Friday, 29 May 2015

In Search of the Miraculous #9: This Book Might Just Change Your Life

Seriously, it'll change everything...
Every so often someone thrusts a book into your hand, and they say something like, "Seriously, read this. It could change your life." The student evangelist handing you a snappily packaged Mark's Gospel. The preppy couple with broad smiles and a hunted, slightly desperate look in their eyes trying to give you a copy of Dianetics. The wanker in the fedora trying to make you buy yourself a copy of Atlas Shrugged.

Tuesday, 12 May 2015

In Search of the Miraculous #8: The Birth of a Modern Mythology

Madame Blavatsky 
It all came from her, this cranky middle-aged woman with the terrifying clear blue eyes who came to meet an investigator of the occult called Colonel  Henry Olcott at a haunted farm in Vermont in 1874. 

She said she was a Russian countess. She said she had a direct line to an Immortal Brotherhood of Ascended Masters in Tibet. She said she knew what had really happened in Atlantis and Lemuria. 

It all started with Madame Helena Petrovna Blavatsky. Or to be more accurate, with her, a retired senator from Minnesota, and a group of reputable scientists caught by a preoccupation with lemurs.

Sunday, 10 May 2015

In Search of the Miraculous #7: The Dividing of the Way

So in about 1883, in Northern California, in sight of the Cascade Mountains, there was this boy called Frederick Spenser Oliver. He was seventeen. And he began to hear voices. 

Or one voice in particular, anyway. Phylos was a "Thibetan", an Ascended Master, and he had chosen, he said, Frederick to be the vessel for his accounts of past lives. And for the next three years, Phylos dictated and Frederick wrote, out of sequence... a romantic novel.

Saturday, 9 May 2015

Weekend Sketchbook

viii. Justice 
A short break from the In Search of the Miraculous series (more of that on Monday). Here, six more pieces of line art from the Chariot Tarot, straight from the sketchbook.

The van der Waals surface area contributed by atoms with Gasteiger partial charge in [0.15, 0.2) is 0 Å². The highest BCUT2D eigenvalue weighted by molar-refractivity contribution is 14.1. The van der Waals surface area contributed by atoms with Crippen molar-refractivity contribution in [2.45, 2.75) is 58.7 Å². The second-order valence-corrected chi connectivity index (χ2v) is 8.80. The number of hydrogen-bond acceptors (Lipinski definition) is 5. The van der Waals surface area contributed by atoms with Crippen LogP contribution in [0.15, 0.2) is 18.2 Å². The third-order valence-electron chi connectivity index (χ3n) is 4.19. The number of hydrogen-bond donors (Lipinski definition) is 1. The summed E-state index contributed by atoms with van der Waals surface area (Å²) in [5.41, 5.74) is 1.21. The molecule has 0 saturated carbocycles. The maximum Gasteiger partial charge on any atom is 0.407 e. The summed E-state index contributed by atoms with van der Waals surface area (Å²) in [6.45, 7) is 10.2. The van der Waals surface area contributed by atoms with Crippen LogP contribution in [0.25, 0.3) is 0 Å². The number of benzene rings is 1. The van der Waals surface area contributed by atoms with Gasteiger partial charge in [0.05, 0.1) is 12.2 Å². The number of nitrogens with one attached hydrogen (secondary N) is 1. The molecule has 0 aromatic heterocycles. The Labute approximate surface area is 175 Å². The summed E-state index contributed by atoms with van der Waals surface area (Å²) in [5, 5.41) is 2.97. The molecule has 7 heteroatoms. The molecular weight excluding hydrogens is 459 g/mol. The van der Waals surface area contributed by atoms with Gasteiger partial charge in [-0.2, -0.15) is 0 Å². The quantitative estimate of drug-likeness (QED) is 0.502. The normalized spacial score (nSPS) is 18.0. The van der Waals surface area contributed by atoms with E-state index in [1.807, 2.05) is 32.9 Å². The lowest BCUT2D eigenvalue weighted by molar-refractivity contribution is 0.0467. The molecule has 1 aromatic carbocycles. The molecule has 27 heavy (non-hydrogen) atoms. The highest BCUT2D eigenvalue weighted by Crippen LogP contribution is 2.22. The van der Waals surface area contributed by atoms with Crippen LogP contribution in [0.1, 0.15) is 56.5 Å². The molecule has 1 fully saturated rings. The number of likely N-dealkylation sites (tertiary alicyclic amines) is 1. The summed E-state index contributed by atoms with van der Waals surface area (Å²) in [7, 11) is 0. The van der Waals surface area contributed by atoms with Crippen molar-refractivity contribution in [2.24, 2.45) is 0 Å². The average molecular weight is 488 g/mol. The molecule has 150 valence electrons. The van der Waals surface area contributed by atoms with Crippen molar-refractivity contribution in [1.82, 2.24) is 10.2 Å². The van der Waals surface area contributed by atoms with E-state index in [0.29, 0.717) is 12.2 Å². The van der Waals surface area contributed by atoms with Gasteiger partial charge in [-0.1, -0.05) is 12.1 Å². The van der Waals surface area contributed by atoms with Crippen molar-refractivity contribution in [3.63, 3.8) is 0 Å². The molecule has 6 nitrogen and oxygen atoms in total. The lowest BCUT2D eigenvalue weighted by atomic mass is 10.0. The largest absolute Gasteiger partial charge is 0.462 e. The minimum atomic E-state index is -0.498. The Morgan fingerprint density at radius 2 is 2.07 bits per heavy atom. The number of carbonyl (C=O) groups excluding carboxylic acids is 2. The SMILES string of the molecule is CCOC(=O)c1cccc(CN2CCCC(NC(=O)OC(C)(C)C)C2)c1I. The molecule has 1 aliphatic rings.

Thursday, 7 May 2015

In Search of the Miraculous #6: The Lives of Leadbeater

CW Leadbeater and James Wedgwood, dressed in the regalia of the Liberal Catholic Church; fulfilling all the very worst stereotypes about priests.
Every so often, you find a reminder as to why educational institutions still frown on Wikipedia. Mine was when I was checking out the Wikipedia entry on early Theosophical leader Charles Webster Leadbeater. The Talk page has a lengthy discussion as to why accusations of pederasty against Leadbeater are not entertained beyond the most basic level. It turns into a back and forth quarrel which boils down to whether you can put in an accusation like that without being able to cite any books on the subject. I actually registered an account with Wikipedia in order to fix that (who knows how long those references will stay, though?)

Why though, are the unfortunate sexual appetites of one of the most influential occultists of the Edwardian era the thing I choose to highlight, above everything else? Surely they're not the thing that defines him, right?


Wednesday, 6 May 2015

In Search of the Miraculous #5: Waldorf and Steiner

Rudolf Steiner
The thing that mostly made its mark on me when impressionable seven year old me first saw a picture of Rudolf Steiner is, crikey that bloke had a big tie. I have never seen a picture of the man without the biggest, floppiest ties known to humanity. It was an image he wanted to present. He wanted to be an aesthete, in the tradition of Goethe (he even called the world HQ of his Anthroposophical Society the Goetheanum).

Arguably, of all the New Age writers I'm tackling, some obscure, some well-known, Steiner is the one who is best known outside of esoteric circles, having brought us Steiner (or Waldorf) schools and one of the first intentional forms of organic agriculture (I mean, yeah, in the old days, all farms were organic, but Steiner pretty much invented organic farming as a thing).

And he wrote some of the strangest, most difficult to fathom work on Atlantis of anyone.

Tuesday, 5 May 2015

In Search of the Miraculous #4: Cayce's Atlantis

Edgar Cayce
When I wrote about Murry Hope yesterday, I kind of knew it'd probably wind up being one of very few things written about her on the internet, and probably the only critical piece. Apart from her Wikipedia entry, Google gave me listings for her books (not surprising, there are loads), one adoring biog and her 2012 death notice.